As Cyrus Mistry reset course at Tata Sons Ltd - the holding company of India’s largest conglomerate - his relationship with his board and largest shareholders frayed to breaking point.
As Cyrus Mistry reset course at Tata Sons Ltd. — the holding company of India’s largest conglomerate — his relationship with his board and largest shareholders frayed to breaking point. The Tata Trusts, which hold about 66 percent stake in Tata Sons, had no visibility into the company’s future cash flows and were starved of information on group units, people with knowledge of the matter said. The holding company was becoming increasingly dependent on dividend payouts by Tata Consultancy Services Ltd. as contributions from other firms dropped dramatically, the people said, asking not to be identified because the information is private. Mistry also did not heed calls to remove some members of his Group Executive Council, even though staff costs doubled over his term, the people said.
Mistry remains chairman of numerous group companies while his predecessor Ratan Tata is at the helm of the holding company setting up the 148-year-old conglomerate for a drawn-out public battle between the two. Tata Sons, which said growing “trust deficit” resulted in Mistry’s removal, plans to propose extraordinary general meetings to remove the former head of the group from the chairmanship of group companies, people with knowledge of the matter said.
“How the group flies through this turbulence, will determine the way the group is perceived, and its terms of engagement with its stakeholders,” Institutional Investor Advisory Services Ltd., a proxy adviser, said in a note published on its website. A dual power structure “blurs the lines of accountability and creates confusion in the rank and file.”
A Tata group spokesman declined to comment, while Mistry’s spokesman pointed to a statement issued last week. The erstwhile chairman had ensured a sufficient flow of communication with Tata Trusts, said a person from Mistry’s office with knowledge of the matter. Ratan Tata was briefed about every development, the person said asking not to be identified as the person wasn’t allowed to speak to the media.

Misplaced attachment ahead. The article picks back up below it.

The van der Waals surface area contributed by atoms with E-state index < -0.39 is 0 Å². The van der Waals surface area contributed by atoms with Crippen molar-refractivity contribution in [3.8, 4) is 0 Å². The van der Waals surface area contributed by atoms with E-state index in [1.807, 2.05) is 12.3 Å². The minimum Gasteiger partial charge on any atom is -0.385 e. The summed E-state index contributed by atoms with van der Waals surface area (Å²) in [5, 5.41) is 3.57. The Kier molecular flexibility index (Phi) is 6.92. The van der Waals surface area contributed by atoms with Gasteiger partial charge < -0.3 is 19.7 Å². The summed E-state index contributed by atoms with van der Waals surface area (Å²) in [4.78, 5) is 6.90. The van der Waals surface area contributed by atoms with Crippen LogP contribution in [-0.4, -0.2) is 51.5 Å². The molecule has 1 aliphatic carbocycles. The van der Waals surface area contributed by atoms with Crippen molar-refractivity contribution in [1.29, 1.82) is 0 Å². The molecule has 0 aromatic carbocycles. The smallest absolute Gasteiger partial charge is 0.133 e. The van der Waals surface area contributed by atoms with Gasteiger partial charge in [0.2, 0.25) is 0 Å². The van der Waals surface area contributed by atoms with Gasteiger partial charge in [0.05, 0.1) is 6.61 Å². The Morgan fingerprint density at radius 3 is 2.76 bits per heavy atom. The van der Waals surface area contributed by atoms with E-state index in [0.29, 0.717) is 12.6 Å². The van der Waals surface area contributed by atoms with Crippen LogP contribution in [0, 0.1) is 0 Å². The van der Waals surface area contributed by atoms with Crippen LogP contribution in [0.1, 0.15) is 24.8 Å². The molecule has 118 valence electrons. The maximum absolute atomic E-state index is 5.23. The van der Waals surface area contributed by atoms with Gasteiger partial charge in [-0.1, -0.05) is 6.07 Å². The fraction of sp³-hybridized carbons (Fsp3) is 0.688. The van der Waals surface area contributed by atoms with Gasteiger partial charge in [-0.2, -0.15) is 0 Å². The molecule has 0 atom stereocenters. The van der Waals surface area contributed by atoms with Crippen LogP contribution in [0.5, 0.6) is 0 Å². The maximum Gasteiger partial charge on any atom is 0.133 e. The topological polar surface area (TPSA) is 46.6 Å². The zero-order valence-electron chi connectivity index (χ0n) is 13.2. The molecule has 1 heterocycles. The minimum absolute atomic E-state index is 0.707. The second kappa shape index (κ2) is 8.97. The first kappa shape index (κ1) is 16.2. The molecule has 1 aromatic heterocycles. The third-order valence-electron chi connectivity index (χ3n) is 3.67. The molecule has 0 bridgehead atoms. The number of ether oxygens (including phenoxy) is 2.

Mistry, who had been chairman for almost four years, said in an Oct. 25 e-mail to the board that he hadn’t been given the opportunity to defend himself and warned the group may face 1.18 trillion rupees ($18 billion) in writedowns because of five unprofitable businesses he inherited. Mistry hadn’t disclosed these concerns to Tata Sons during his tenure, the people said.
VR Mehta, a trustee of the Sir Dorabji Tata Trust — one of the largest shareholders in Tata Sons — said there were several discussions that Mistry did not share with the charitable organizations in a timely fashion.
To read more on Tata Sons efforts to end a dual power structure, click here
The share of dividend contributions to Tata Sons by companies other than TCS dropped from 18.4 percent in the year ending March 2013 to 8.9 percent in March of this year, while the holding company’s staff costs rose from about 870 million rupees to 1.8 billion rupees over that period, the people said.
Tata Sons was not kept informed on some major decisions by operating companies, such as Tata Power Company Ltd.’s acquisition of a 1.1 gigawatts solar and wind portfolio from Welspun Renewable Energy Pvt Ltd., the people said. They were informed of the deal only after the shareholders agreement was signed with Welspun, they said. The transaction was India’s biggest clean energy deal with an enterprise value of 92.49 billion rupees.
Mistry in the statement last week refuted claims that trustees of Tata Trusts weren’t informed about Tata Power’s acquisition.